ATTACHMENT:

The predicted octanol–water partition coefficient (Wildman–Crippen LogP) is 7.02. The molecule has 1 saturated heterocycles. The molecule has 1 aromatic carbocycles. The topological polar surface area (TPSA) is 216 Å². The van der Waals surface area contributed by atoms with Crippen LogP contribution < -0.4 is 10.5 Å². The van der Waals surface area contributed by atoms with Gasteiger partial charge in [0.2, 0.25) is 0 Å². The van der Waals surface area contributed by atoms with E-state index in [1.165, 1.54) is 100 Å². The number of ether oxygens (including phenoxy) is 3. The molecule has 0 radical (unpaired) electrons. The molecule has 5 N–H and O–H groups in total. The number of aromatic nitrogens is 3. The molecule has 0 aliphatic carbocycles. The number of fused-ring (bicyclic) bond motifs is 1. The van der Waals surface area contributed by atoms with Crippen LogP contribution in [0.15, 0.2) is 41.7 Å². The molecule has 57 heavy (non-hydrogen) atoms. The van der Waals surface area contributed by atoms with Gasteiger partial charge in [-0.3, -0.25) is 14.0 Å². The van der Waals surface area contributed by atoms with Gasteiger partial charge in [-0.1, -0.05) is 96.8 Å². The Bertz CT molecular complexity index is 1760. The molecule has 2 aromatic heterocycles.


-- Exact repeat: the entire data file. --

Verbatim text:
The predicted octanol–water partition coefficient (Wildman–Crippen LogP) is 7.02. The molecule has 1 saturated heterocycles. The molecule has 1 aromatic carbocycles. The topological polar surface area (TPSA) is 216 Å². The van der Waals surface area contributed by atoms with Crippen LogP contribution < -0.4 is 10.5 Å². The van der Waals surface area contributed by atoms with Gasteiger partial charge in [0.2, 0.25) is 0 Å². The van der Waals surface area contributed by atoms with E-state index in [1.165, 1.54) is 100 Å². The number of ether oxygens (including phenoxy) is 3. The molecule has 0 radical (unpaired) electrons. The molecule has 5 N–H and O–H groups in total. The number of aromatic nitrogens is 3. The molecule has 0 aliphatic carbocycles. The number of fused-ring (bicyclic) bond motifs is 1. The van der Waals surface area contributed by atoms with Crippen LogP contribution in [0.15, 0.2) is 41.7 Å². The molecule has 57 heavy (non-hydrogen) atoms. The van der Waals surface area contributed by atoms with Gasteiger partial charge in [-0.3, -0.25) is 14.0 Å². The van der Waals surface area contributed by atoms with Gasteiger partial charge in [-0.1, -0.05) is 96.8 Å². The Bertz CT molecular complexity index is 1760. The molecule has 2 aromatic heterocycles.